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হোম > The Revolution of Robotics
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The Revolution of Robotics
The Revolution of Robotics
Farhad Hussain

Robots are typically defined as physical agents that perform a variety of tasks by manipulating the physical world. The first use of the word “Robot” dates back in 1921 and it was introduced by Karel Capek in his play Rossum’s Universal Robots. The play describes mechanical men that are built to work on the factory assembly lines and that rebel against their human masters. The etymological origin of the word Robot is from the Czech word ‘robota’, which means servitude or forced labor.

The term ‘Robotics’ was first mentioned by the Russian-born American science-fiction writer Isaac Asimov in 1942 in his short story Runabout. Asimov had a much brighter and more optimistic opinion of the robot’s role in human society compared to the view of Capek. In his short stories, he characterized the robots as helpful servants of man. Asimov defined robotics as the science that study robots.
Robotics, like many other technologies, suffered from an inflated set of expectations, which resulted in a decrease of the developments and results during the 1990s. Robots have been slower in coming than science fiction books had predicted, but they are starting to leave the factories and the most innovative laboratories with the aim of revolutionizing mankind´s daily life. From defense to interpersonal relationships, from the services sector to the space exploration industry, robotics has already provided some examples of machines involved in people´s work and leisure activities: they are not the future, they are the present.

Robots are actively being introduced in many disciplines. With the growing popularity of such systems, we observe a transition that goes from mass manufacturing to a mass customization, particularly for industrial robots. Increasingly, personal (e.g. cleaning robots) and professional robots (e.g. service robots) are also demanding such customizations. We are also observing creation of modular robots whose components could be easily exchanged or replaced meeting the growing needs for customization.

Robotics today brings together several concepts from Artificial Intelligence (AI) and Machine Learning like probabilistic state estimation, perception, unsupervised learning and reinforcement learning, among others. The success of robots depends quite a bit on the design of sensors and effectors that are appropriate for the task for which the robot is being deployed. Here are some projections about the future of robotics :

* A significant percentage of commercial robotic applications will be in the form of ‘robot-as-a-service’ (RaaS). This will help to significantly lower the cost for robot deployment.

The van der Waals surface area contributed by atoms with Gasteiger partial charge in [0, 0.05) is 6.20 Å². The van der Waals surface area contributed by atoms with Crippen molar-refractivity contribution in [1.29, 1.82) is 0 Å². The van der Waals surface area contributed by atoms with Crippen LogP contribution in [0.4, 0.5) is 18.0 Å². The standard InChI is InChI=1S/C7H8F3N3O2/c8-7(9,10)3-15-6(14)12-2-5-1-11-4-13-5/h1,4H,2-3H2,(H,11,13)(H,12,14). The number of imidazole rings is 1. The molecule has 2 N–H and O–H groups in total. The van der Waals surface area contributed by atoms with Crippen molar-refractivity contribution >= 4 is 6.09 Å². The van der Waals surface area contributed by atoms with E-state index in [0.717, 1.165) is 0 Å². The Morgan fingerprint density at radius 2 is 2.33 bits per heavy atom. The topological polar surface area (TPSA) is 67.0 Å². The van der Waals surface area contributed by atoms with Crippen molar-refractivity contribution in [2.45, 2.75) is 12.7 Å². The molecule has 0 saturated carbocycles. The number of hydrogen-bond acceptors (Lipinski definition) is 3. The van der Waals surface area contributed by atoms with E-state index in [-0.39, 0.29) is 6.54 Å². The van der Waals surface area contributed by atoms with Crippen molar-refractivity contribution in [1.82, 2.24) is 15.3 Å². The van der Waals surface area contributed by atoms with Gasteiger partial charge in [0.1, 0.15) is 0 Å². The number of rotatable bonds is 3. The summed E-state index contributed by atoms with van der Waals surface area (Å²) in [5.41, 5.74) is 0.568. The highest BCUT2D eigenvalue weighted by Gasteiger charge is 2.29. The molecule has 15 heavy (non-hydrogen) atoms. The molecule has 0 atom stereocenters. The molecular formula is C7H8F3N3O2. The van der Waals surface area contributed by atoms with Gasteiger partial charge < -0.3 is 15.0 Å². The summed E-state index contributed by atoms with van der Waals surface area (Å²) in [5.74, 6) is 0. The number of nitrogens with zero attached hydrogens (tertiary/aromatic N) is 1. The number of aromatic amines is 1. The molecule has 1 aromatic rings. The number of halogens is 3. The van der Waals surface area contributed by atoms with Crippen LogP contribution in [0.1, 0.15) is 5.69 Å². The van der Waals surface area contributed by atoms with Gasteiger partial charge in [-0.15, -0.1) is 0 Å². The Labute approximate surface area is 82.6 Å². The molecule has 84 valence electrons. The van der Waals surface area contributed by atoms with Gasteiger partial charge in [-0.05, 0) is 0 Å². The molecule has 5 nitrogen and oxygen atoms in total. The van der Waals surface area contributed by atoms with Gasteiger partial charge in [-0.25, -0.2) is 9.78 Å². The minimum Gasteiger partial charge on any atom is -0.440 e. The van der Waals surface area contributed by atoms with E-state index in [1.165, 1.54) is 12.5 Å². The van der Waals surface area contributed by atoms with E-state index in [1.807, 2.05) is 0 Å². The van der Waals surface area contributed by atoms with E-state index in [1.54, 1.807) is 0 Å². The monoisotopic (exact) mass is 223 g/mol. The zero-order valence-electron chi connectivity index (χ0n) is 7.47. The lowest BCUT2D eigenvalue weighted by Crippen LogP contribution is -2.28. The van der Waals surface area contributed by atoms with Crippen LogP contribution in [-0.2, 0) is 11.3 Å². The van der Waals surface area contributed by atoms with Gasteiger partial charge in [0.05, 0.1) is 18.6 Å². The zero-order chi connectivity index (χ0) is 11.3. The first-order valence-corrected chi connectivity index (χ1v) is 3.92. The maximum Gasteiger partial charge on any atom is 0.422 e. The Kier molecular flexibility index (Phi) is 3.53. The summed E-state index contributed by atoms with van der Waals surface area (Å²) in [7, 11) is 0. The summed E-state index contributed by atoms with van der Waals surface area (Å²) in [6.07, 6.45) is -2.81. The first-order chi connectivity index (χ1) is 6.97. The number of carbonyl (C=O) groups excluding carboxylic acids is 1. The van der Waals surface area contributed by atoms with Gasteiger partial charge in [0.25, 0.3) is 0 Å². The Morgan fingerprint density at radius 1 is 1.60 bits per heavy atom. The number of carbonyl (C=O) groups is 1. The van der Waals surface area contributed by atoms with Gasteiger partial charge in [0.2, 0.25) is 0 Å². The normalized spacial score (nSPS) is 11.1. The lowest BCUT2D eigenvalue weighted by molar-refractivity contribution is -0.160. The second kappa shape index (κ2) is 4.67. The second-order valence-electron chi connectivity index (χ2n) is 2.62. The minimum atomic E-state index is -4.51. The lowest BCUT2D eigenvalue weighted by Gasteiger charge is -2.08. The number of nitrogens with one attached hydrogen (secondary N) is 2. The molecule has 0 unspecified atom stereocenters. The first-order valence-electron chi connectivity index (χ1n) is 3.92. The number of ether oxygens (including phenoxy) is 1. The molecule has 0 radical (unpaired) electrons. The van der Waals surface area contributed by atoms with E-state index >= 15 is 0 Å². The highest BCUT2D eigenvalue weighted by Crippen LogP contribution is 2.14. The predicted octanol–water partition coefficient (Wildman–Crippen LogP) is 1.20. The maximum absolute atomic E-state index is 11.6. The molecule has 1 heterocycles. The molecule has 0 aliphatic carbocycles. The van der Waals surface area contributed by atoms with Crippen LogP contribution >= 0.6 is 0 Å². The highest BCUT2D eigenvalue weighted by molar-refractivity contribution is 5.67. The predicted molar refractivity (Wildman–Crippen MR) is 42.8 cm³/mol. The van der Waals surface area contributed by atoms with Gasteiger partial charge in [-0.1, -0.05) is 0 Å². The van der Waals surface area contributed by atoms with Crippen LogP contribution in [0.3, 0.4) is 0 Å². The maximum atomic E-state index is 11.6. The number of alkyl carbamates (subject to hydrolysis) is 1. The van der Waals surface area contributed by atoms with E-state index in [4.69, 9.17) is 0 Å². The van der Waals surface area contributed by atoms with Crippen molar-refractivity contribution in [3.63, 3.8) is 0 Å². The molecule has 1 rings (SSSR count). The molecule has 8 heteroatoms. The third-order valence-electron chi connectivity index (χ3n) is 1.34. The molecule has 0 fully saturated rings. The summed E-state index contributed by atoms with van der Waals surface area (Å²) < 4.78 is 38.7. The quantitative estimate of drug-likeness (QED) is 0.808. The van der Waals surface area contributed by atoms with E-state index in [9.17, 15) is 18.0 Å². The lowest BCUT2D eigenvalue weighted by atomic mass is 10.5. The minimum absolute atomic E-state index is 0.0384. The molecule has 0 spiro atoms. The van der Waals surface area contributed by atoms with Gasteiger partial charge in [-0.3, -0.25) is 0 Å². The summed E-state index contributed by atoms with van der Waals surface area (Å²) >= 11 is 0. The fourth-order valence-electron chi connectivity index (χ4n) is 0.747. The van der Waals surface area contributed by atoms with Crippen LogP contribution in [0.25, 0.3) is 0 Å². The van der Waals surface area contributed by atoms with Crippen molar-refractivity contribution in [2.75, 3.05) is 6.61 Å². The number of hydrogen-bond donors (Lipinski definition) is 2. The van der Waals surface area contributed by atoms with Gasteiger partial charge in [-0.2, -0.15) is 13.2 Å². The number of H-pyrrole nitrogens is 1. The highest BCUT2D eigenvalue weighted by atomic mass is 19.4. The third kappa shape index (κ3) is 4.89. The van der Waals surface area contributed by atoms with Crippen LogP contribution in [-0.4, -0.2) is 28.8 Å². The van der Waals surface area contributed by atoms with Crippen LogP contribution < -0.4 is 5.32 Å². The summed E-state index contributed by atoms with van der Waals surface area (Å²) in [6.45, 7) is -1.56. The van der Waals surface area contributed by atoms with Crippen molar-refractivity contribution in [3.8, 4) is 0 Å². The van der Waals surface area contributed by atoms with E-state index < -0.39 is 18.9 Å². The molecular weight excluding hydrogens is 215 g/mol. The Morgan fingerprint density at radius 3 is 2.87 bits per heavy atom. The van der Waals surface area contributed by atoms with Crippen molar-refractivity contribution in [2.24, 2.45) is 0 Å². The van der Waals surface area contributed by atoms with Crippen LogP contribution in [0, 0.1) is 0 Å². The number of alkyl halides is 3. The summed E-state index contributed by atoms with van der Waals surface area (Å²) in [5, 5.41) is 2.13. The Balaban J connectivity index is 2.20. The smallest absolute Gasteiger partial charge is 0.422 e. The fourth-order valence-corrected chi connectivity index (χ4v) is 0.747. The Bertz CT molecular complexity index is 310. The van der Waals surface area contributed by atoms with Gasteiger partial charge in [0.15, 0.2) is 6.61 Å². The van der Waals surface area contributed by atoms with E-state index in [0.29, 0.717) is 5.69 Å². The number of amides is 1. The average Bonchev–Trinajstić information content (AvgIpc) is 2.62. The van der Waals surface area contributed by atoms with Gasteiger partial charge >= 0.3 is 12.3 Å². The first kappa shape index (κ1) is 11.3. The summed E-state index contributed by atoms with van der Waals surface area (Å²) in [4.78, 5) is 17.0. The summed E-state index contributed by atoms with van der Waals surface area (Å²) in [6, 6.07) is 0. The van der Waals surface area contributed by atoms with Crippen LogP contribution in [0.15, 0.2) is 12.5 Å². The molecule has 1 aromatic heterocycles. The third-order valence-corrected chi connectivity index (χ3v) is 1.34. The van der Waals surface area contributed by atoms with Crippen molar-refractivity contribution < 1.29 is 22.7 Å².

* A significant percentage of all robotic deployments will be smart collaborative robots that will operate three times faster than many robots being used today and will be safe for work around humans.

* Over 50 percent of robots will depend on cloud-based software to define new skills, cognitive abilities and application programs, leading to the formation of a robotics cloud marketplace.

* In the very near future, 50 percent of the 200 leading global ecommerce and Omni-channel commerce companies will deploy robotic systems in their order fulfillment, warehousing and delivery operations.

* By 2020, over 40 percent of commercial robots will become connected to a mesh of shared intelligence, resulting in 200 percent improvement in overall robotic operational efficiency.
In 2017, researchers from the Computer Science and Artificial Intelligence Laboratory (CSAIL) of the Massachusetts Institute of Technology (MIT) made a breakthrough: robots that can learn from each other. PhD student Claudia Pérez-D’Arpino, a specialist in robotics and computer science at CSAIL, developed a system called C-LEARN that adopts a two-pronged learning approach.

First, a robot is programmed with a knowledge base that allows it to interact with different objects. This knowledge base helps it navigate through the limitations of its environment, such as the need to turn a knob to open a door. And once the robot knows how to physically interact with objects, it can begin to learn more complex tasks. For this, a human programmer uses the C-LEARN software to move the extremities of a virtual representation of the robot and thus demonstrate to its real equivalent how to execute each task.
In the future we will live together with all kinds of robots, drones, autonomous cars and other electronic entities. But how long until this science fiction is truly part of our daily lives? From which tedious or dangerous tasks will the robots liberate us first? To answer these questions, let us review some of the latest creations from the leading laboratories and universities worldwide.

Humanoids; Despite the huge advances in autonomy and capabilities in recent years, much remains before we will be seeing a real Terminator walking our streets. Robots designed to move like us or use our tools are much more complicated than those created for specific tasks, such as robots on an assembly line. To stimulate the development of these humanoids, the agency in charge of technological development for US military use (DARPA) launched a competition endowed with $3.5 million in prizes.